Slovakia sells most arms to Poland, Cyprus and Algeria

OF ALL its foreign military customers in 2004, Slovakia exported the most weapons and military supplies to Poland, Cyprus and Algeria, according to official data for that year published by the Economy Ministry.

Slovakia sold Poland weapons worth Sk461 million, the daily SME wrote.

It is the first time the country has released such detailed data on its arms sales. Slovakia has in the past been suspected of being a conduit in the illegal arms trade, a problem that the Slovak Intelligence Service has warned of regularly in its annual reports.

Foreign policy analyst Ivo Samson said it was logical that Poland and Algeria were at the top of the list, but said he was surprised to find Cyprus as such an important export destination.

Amnesty International asked the Economy Ministry to explain why it had granted a license for exporting military material to China in 2004 even though the United Nations had imposed an embargo on goods of this kind in 1989, the SITA news wire wrote.

AI Slovakia spokesperson Ingrid Králova said AI was worried by several pieces of information in the Economy Ministry's report. For example, since the report does not indicate what kind of military material was exported in 2004, licenses granted to firms exporting to India, Algeria, Iraq and Israel may be cause for concern.

Weapons can be misused in human rights violations committed by foreign state security forces, AI said.

AI also criticized the fact that the report does not clearly identify exports reported in the UN registry, for example, which shows that Slovakia exported thousands of 122mm rockets to Uganda used for destroying tanks and armoured vehicles.

"AI considers this sale irresponsible," Králova said.

She explained that Uganda was generally known to be supporting armed rebels in the bloody conflict in the Republic of Congo, and had misused its weapons supplies on several occasions.

According to the UN registry, in 2004 Slovakia also exported Kh-29 and Kh-25 rockets to Algeria. Given the long-running conflict in Algeria, as well as the murders and civilian kidnappings that have been reported, the sale of weapons to Algeria is extremely controversial, AI said.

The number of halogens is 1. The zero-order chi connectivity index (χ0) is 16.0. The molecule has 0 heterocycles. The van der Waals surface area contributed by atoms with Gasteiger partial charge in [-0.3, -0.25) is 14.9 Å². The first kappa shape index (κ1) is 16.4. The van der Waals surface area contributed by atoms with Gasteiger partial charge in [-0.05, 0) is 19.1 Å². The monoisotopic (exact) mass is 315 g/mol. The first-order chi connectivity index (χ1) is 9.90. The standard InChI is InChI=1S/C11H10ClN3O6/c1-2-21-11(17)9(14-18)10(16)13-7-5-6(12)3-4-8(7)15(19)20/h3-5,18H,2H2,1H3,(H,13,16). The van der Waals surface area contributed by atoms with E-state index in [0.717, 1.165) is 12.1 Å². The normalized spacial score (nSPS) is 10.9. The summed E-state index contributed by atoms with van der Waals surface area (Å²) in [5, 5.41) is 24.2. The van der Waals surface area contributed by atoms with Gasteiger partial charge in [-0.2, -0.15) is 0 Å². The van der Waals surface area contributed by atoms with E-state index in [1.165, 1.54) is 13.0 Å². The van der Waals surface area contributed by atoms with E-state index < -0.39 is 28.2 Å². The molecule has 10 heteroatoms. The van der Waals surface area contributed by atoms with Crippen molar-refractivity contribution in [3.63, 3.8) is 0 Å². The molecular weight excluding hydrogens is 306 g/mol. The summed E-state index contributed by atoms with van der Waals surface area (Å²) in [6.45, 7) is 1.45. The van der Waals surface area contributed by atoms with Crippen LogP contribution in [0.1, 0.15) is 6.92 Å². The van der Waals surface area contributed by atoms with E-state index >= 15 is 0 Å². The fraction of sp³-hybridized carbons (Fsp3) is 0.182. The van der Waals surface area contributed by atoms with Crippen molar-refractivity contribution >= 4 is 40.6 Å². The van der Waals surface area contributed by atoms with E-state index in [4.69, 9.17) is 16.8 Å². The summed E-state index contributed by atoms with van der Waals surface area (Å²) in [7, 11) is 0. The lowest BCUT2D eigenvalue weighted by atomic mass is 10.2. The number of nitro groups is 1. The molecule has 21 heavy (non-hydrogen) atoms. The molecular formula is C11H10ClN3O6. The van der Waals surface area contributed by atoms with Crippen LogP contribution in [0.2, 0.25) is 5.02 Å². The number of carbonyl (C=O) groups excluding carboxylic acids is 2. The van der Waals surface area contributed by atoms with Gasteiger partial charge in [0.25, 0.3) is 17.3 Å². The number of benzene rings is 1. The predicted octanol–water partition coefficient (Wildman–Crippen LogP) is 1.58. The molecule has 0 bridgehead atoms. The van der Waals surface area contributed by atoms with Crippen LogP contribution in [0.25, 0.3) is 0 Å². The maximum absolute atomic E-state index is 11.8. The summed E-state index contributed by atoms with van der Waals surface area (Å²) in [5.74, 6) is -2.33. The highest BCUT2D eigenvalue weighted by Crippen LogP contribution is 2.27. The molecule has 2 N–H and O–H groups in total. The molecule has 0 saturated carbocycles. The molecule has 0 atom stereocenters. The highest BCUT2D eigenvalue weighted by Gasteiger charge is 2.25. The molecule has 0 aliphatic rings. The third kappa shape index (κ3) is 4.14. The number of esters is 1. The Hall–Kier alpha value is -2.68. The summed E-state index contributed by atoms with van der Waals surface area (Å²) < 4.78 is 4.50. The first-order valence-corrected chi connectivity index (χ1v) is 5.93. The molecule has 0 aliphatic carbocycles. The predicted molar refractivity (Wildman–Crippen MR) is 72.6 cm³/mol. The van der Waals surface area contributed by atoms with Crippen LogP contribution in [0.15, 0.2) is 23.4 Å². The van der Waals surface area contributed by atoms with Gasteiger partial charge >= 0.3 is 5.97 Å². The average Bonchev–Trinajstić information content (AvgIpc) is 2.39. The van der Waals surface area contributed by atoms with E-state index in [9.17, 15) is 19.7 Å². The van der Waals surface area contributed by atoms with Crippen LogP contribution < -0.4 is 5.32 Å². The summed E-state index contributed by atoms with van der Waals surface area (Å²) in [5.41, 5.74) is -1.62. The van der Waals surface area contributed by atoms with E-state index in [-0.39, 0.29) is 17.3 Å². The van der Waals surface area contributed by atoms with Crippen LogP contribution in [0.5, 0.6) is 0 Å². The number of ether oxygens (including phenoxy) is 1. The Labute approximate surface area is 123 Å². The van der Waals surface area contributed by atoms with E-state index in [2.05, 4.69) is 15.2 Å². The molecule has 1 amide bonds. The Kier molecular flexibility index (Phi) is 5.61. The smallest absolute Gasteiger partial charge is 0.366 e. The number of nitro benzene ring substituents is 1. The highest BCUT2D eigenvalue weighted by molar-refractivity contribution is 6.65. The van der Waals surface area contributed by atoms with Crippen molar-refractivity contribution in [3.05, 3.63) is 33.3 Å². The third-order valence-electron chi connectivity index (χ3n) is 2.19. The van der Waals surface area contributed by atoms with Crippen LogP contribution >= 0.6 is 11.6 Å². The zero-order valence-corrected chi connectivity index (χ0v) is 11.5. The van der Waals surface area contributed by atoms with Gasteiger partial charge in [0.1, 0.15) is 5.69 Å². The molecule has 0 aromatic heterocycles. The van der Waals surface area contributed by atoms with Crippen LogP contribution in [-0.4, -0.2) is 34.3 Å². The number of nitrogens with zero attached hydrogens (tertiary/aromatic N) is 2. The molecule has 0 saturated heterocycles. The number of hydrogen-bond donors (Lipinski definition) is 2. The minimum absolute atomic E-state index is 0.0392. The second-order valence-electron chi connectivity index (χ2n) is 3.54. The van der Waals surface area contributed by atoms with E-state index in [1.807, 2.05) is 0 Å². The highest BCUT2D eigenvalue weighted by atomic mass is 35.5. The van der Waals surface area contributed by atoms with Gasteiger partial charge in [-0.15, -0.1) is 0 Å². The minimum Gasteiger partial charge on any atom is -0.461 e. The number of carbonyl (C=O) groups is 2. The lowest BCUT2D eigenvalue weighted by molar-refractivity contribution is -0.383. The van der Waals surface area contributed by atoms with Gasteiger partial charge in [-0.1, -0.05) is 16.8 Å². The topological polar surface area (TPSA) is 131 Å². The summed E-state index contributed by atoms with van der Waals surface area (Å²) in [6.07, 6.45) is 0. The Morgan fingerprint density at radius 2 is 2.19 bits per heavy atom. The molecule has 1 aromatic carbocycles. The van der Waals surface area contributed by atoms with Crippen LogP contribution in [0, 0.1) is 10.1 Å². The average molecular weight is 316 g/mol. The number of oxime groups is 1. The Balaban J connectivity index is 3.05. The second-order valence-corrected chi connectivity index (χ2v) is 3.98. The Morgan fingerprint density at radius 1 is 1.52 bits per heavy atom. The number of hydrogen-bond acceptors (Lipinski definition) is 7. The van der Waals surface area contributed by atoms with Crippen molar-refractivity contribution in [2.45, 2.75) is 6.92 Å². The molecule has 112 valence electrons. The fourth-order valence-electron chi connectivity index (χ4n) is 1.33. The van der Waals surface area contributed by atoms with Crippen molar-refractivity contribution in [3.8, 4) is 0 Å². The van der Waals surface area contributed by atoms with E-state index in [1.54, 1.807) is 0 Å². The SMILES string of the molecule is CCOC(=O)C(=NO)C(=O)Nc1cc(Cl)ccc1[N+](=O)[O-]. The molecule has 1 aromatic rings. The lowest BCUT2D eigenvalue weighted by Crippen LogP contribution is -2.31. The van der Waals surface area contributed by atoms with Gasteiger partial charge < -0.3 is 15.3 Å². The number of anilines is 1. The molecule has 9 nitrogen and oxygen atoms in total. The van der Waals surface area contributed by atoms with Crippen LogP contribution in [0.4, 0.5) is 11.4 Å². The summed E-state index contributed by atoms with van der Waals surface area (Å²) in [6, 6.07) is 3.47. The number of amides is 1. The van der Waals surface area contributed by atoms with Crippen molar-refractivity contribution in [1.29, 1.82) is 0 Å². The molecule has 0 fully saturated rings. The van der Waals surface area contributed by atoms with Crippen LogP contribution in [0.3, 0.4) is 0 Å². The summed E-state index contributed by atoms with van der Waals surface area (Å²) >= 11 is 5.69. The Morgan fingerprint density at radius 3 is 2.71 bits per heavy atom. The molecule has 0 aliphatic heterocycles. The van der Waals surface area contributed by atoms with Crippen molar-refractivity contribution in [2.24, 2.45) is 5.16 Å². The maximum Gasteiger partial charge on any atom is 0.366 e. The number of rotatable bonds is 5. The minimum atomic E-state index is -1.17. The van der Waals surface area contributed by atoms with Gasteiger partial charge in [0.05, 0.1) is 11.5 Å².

Compiled by Beata Balogová from press reports
The Slovak Spectator cannot vouch for the accuracy of the information presented in its Flash News postings.

The processing of personal data is subject to our Privacy Policy and the Cookie Policy. Before submitting your e-mail address, please make sure to acquaint yourself with these documents.

Top stories

Coalition demands the right of reply for politicians

Politicians ponder new provisions for the Press Code, Speaker of Parliament Danko wants to defend himself against op-eds too.

The ruling coalition (L-R: SNS-Andrej Danko, Smer-Robert Fico. Most-Híd-Béla Bugár).

Maya expert: The world we live in is not the only one possible

Leading Slovak expert contributes to rewriting Maya history.

Milan Kováč

Slovakia’s Pohoda wins two prestigious European festival awards

The festival organiser praised the awards and says they want to continue and improve the quality of the summer festival.

"They united us." - tribute to Ján Kuciak and Martina Kušnírová at Pohoda 2018.

Theresa May at least has the courage to try

May keeps her job because nobody else is capable, or willing, to take on the impossible task of Brexit.

Theresa May